Geoff Martha

President & CEO - Medtronic

Millions of Americans are affected by pain and have been prescribed systemic opioids as part of their treatment plan. Whether for chronic or acute pain, prescribing systemic opioids continues, despite the limited evidence on the benefits of long-term systemic opioid therapy and evidence that long-term systemic opioid therapy is associated with increased risk for opioid misuse or addiction. An estimated 11.4 million Americans are misusing opioids, with 63% doing so to relieve physical pain. 25% of chronic pain patients also are misusing prescription oral opioids.

As part of the comprehensive efforts in the United States to address the opioid epidemic, device-delivered therapies are being considered as an alternative or adjunct to systemic opioids in the management of acute and chronic pain. Device-delivered therapies of spinal cord stimulation, intrathecal pain pumps, and vertebral augmentation, along with several other procedures, have been identified by the US Department of Health and Human Services in The Pain Management Best Practices Inter-Agency Task Force Report as interventional procedures. These can be considered singularly or as part of a multimodal approach to managing chronic and acute pain, depending on the patient. Through greater awareness and use of device-delivered therapies, healthcare providers can reduce pain for many patients—and potentially reduce their exposure to high dose opioid and/or long-term systemic opioid use. This in turn could help disrupt the opioid epidemic.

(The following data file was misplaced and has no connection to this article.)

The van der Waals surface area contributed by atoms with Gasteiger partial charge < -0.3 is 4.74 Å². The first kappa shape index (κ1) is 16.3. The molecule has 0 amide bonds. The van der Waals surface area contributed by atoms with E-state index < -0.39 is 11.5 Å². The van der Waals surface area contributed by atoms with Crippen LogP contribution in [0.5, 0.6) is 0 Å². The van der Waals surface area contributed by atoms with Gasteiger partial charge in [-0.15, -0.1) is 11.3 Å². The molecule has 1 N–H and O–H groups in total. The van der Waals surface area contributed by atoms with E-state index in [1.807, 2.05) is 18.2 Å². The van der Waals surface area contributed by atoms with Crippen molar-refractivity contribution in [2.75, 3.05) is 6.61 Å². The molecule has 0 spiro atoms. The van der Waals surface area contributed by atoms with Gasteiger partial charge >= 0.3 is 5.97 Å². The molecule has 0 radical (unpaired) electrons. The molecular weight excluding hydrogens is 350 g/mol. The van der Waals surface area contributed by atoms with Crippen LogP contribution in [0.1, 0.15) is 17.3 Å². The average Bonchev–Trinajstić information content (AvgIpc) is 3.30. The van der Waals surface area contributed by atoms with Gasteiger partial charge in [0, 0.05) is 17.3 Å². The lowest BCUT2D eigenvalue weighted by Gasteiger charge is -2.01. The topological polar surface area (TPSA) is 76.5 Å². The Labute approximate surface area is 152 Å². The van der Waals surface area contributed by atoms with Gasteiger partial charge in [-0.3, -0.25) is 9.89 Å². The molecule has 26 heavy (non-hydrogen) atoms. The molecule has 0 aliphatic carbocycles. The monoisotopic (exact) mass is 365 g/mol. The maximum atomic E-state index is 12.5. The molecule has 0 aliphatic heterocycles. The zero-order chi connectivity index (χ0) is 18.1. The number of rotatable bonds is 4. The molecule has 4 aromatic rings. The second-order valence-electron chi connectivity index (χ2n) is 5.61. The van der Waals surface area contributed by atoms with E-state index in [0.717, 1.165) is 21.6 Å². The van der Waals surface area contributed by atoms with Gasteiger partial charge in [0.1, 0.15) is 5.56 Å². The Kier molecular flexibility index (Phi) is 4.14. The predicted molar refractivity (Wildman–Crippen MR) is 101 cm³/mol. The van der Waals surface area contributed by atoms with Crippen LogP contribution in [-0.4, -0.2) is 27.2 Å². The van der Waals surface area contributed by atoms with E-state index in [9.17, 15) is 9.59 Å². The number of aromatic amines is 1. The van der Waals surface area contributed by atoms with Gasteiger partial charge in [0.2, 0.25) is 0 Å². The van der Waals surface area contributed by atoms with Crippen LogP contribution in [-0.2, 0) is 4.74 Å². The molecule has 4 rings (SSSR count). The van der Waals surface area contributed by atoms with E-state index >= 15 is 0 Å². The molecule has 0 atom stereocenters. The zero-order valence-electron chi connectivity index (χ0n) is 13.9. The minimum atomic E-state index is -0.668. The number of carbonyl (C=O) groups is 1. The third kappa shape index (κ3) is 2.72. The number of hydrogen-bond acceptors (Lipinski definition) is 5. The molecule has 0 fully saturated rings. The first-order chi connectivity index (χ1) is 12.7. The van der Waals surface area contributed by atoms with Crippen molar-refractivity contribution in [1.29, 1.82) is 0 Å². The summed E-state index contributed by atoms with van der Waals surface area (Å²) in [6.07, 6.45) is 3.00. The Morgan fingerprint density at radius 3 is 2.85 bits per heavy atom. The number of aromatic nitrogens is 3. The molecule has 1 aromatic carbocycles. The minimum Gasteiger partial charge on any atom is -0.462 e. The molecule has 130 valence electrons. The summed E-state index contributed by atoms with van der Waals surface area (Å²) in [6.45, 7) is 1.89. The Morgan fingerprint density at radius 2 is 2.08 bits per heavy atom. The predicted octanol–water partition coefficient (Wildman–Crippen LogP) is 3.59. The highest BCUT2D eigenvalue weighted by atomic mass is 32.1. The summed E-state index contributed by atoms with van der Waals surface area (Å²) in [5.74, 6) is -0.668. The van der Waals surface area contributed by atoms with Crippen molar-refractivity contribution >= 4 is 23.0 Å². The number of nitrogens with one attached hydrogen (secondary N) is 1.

Medtronic Pain Therapies do not treat opioid addiction, but rather offer patients a way of managing their pain as an alternative or adjunct to systemic opioids. Medtronic has already published clinical evidence
that shows reduction in the use of systemic opioids with Targeted Drug Delivery (i.e., intrathecal pain pumps) and acute pain associated to vertebral compression fractures (VCF) using Balloon Kyphoplasty as a technology for vertebral augmentation. We know that not every patient experience is the same, and so we continue to invest in clinical trials that generate new evidence to help physicians make more informed pain treatment decisions.

Medtronic supports ongoing efforts by stakeholders across the US—patients, providers, payers, regulators, elected officials, patient advocacy groups, and employers—as they pursue approaches for preventing and treating prescription opioid misuse, addiction, and overdose. We are playing an important role alongside other stakeholders in helping patients take control of their pain in several ways: by informing them of their options for device-delivered pain relief; partnering with providers to consider non-systemic opioid pain relief in treatment plans for patients with acute and chronic pain; and educating payers, policymakers, and regulators to enable greater patient access to medical devices shown to alleviate pain as an alternative or adjunct to systemic opioids.

Healthcare providers, payers, elected officials, regulators and patient advocacy groups all hold important pieces to the puzzle, and we must work together. It starts with novel care pathways and personalized treatment options to help these patients break their cycle of misuse or dependency. Solutions must also help the approximately 7.2 million patients who misuse opioids to alleviate pain, and these patients need effective policies and programs that will expand access to medical devices shown to relieve pain as an alternative or adjunct to systemic opioids.

Partnership is the path forward in addressing the systemic opioid and pain management crises. Together, we must pursue effective policies and programs that will expand patient access to medical technologies shown to relieve pain as an alternative or adjunct to systemic opioids.

Medtronic

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